The Last Watchdog, by Byron V. Acohido, March 4, 2019; with comments by Satya Gupta
In his article last week, Byron Acohido discusses how memory attacks have become a powerful new class of hacking method that sneaks past conventional IT security systems. Byron reports that companies have spent $216 billion on security products and services over the past two years, but memory attack prevention clearly weren’t a focus of that investment.
Byron Acohido talks with Virsec’s Satya Gupta at RSA
To dive into the details of memory attacks, Last Watchdog’s Byron Acohido recently sat down with Satya Gupta, founder and CTO of Virsec, a San Jose-based supplier of advanced data protection systems. Virsec is a leading innovator of memory protection technologies. According to Byron, Gupta put memory attacks in context of the complexity that has overtaken modern business networks.
Satya explained that, “Conventional security tools try to protect applications pre-execution, or they monitor for anomalies post-execution, but attackers are now exploiting the space in-between – during application runtime, when the code is actually executing. Memory attackers seek to corrupt memory in many ways, such as inserting benign-looking user inputs, changing runtime libraries (DLLs) during runtime, or using return oriented programming (ROP) gadgets to run arbitrary operations on a machine.”
Once inside, intruders gain lengthy dwell time and freedom to explore
However it’s accomplished, once inside, the intruder wants the freedom to move around at will, but also wants to remain undetected for as long as possible. “Critical application processes are at the greatest risk, including those that are running in air-gapped environments,” Gupta says. “Once skilled malicious hackers have bypassed deficient conventional security, they can setup backdoors, and dwell within networks for extended periods without setting off alarms.”
Gupta lays it out like this: “By combining flaws in software and hardware, with a series of unvalidated data inputs targeting process memory, attackers corrupt legitimate processes to disable security, leak information or execute application functions in unintended ways.”
Threat actors also leverage the fact that memory flaws can be used to take advantage of privileged accounts.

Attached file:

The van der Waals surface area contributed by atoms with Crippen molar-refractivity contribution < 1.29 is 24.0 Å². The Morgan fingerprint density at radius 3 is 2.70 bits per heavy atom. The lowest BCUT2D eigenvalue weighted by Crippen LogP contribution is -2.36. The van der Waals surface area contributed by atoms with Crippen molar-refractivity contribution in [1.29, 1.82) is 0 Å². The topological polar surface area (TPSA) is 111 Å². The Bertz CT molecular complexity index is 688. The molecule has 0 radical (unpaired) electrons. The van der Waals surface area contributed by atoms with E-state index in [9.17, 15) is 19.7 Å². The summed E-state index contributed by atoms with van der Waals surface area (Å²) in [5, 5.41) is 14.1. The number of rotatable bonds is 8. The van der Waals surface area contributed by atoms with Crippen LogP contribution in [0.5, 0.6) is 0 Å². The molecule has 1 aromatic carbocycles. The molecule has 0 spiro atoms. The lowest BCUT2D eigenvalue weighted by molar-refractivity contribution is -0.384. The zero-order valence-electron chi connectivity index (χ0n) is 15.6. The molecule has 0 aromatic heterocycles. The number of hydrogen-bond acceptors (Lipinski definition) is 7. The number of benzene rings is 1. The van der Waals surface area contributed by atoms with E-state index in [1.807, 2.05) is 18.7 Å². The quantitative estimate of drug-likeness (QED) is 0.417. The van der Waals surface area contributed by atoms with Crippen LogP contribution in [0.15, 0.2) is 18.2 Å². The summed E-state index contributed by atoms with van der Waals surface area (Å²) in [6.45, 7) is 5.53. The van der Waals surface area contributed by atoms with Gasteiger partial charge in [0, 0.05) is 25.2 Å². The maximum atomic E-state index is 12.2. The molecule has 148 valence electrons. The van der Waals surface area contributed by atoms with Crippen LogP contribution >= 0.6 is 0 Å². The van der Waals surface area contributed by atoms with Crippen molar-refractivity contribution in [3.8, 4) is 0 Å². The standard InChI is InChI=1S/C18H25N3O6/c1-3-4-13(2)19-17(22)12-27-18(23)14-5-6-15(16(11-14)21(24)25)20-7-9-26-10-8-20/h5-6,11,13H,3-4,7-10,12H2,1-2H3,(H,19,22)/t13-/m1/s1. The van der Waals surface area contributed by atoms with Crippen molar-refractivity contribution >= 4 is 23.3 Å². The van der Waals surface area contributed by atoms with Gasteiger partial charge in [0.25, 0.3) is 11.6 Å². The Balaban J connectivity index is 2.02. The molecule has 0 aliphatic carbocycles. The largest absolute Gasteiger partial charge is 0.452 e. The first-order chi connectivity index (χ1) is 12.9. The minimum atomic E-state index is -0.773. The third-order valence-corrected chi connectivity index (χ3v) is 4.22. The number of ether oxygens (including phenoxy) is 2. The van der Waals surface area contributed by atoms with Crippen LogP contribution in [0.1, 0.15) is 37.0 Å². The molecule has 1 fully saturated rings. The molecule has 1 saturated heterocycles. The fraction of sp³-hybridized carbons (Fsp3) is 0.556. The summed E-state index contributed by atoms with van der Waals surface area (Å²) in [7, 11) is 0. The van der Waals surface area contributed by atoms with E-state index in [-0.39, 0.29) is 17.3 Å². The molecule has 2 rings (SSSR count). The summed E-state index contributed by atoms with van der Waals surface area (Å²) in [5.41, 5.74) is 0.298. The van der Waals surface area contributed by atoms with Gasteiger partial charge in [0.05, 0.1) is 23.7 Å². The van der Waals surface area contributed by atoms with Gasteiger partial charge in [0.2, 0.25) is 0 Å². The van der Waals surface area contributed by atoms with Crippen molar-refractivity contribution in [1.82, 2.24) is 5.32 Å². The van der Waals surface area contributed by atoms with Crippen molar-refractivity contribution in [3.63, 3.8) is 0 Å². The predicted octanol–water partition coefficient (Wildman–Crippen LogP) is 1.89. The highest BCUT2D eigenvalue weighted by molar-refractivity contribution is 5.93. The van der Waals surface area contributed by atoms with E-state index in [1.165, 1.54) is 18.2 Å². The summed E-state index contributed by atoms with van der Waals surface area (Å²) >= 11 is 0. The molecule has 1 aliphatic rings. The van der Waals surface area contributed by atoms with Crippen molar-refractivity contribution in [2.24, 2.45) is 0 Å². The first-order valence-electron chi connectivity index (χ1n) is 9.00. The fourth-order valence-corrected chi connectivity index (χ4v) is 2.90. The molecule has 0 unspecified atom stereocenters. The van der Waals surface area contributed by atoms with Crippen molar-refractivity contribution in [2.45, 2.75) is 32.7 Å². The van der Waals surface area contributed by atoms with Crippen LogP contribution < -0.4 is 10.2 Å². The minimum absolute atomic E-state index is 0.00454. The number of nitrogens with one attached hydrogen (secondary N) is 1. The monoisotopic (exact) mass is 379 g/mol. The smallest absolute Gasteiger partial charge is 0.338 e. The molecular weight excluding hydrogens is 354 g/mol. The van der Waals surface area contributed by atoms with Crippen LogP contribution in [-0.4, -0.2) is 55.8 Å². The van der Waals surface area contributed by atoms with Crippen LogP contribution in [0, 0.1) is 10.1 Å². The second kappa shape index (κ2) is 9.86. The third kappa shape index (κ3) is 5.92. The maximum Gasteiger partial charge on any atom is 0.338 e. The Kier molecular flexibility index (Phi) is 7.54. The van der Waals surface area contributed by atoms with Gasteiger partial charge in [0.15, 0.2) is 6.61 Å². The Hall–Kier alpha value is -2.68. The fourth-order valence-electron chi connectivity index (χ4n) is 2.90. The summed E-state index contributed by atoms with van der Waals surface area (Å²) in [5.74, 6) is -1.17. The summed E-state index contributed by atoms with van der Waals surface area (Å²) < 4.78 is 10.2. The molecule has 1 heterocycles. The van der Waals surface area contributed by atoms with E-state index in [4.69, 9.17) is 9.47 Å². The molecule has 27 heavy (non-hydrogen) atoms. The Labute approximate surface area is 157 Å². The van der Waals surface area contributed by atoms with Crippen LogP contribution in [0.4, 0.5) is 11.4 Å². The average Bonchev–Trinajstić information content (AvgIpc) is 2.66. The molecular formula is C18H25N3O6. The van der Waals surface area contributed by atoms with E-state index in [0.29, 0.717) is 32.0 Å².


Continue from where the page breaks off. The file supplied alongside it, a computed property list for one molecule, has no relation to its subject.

“Privileged processes typically have broad access to memory,” Gupta says. “From a privileged account you can modify system security configuration, add a trusted root certificate, change registry settings, or corrupt memory for specific code sets just as the code is being executed. From here, it’s possible to hijack control over application servers, access databases, or use APIs to connect to other systems.”
Virsec provides innovative protection against memory threats
Several vendors are making an effort to address memory threats.
Virsec is among a small group of innovators that have set out to tackle memory exposures more directly. Rather than endlessly chasing external threats, Virsec provides proactive memory protection, based on what an application should be doing at any given time, and how scripts are actually executing, at the memory level, during runtime.
“We focus on identifying and stopping attacks, during execution, in runtime,” Gupta told Byron. “We can terminate rogue processes and disconnect specific rogue users within milliseconds, or signal other network tools to disable attackers at the perimeter.”
Byron Acohido wrapped up his article by noting that “Memory attacks clearly represent an insidious and profound exposure with the potential to scale quickly through a given network, and, beyond that, across entire sectors, as we’ve already seen, with the power plant attacks. The concern on the horizon is that memory attacks will give threat actors a firm foothold to corrupt the smart homes, smart workplaces and smart transportation systems that are coming on line in the next few years. I’m encouraged that the cybersecurity community has begun to address this, with innovators, like Virsec, pushing the edge of the envelope. You’ll hear more from me on this topic.”
Read full The Last Watchdog’s Memory Hacking article.